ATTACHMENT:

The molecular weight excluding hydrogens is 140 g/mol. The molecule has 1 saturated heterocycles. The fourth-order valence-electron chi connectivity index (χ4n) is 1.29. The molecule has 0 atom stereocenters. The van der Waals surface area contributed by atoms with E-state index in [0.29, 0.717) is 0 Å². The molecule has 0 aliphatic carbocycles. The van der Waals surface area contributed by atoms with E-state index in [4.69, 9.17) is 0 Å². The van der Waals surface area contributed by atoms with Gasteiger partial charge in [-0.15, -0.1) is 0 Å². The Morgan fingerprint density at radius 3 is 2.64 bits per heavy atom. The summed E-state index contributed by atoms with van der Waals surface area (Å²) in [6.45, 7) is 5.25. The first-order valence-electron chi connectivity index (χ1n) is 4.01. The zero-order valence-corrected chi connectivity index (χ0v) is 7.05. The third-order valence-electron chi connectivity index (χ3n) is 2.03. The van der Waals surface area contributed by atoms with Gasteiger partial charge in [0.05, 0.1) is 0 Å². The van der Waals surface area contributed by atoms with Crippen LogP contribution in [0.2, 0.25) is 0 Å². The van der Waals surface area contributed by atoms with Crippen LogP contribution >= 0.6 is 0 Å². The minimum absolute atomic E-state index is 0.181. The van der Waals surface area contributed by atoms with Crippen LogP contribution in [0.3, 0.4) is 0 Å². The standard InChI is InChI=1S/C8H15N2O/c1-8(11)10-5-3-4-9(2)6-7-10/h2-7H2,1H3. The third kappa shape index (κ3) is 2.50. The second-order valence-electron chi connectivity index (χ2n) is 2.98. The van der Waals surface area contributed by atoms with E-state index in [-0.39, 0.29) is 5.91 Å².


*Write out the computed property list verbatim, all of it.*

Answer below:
The molecular weight excluding hydrogens is 140 g/mol. The molecule has 1 saturated heterocycles. The fourth-order valence-electron chi connectivity index (χ4n) is 1.29. The molecule has 0 atom stereocenters. The van der Waals surface area contributed by atoms with E-state index in [0.29, 0.717) is 0 Å². The molecule has 0 aliphatic carbocycles. The van der Waals surface area contributed by atoms with E-state index in [4.69, 9.17) is 0 Å². The van der Waals surface area contributed by atoms with Gasteiger partial charge in [-0.15, -0.1) is 0 Å². The Morgan fingerprint density at radius 3 is 2.64 bits per heavy atom. The summed E-state index contributed by atoms with van der Waals surface area (Å²) in [6.45, 7) is 5.25. The first-order valence-electron chi connectivity index (χ1n) is 4.01. The zero-order valence-corrected chi connectivity index (χ0v) is 7.05. The third-order valence-electron chi connectivity index (χ3n) is 2.03. The van der Waals surface area contributed by atoms with Gasteiger partial charge in [0.05, 0.1) is 0 Å². The van der Waals surface area contributed by atoms with Crippen LogP contribution in [0.2, 0.25) is 0 Å². The van der Waals surface area contributed by atoms with Crippen LogP contribution >= 0.6 is 0 Å². The minimum absolute atomic E-state index is 0.181. The van der Waals surface area contributed by atoms with Crippen LogP contribution in [0.3, 0.4) is 0 Å². The standard InChI is InChI=1S/C8H15N2O/c1-8(11)10-5-3-4-9(2)6-7-10/h2-7H2,1H3. The third kappa shape index (κ3) is 2.50. The second-order valence-electron chi connectivity index (χ2n) is 2.98. The van der Waals surface area contributed by atoms with E-state index in [-0.39, 0.29) is 5.91 Å².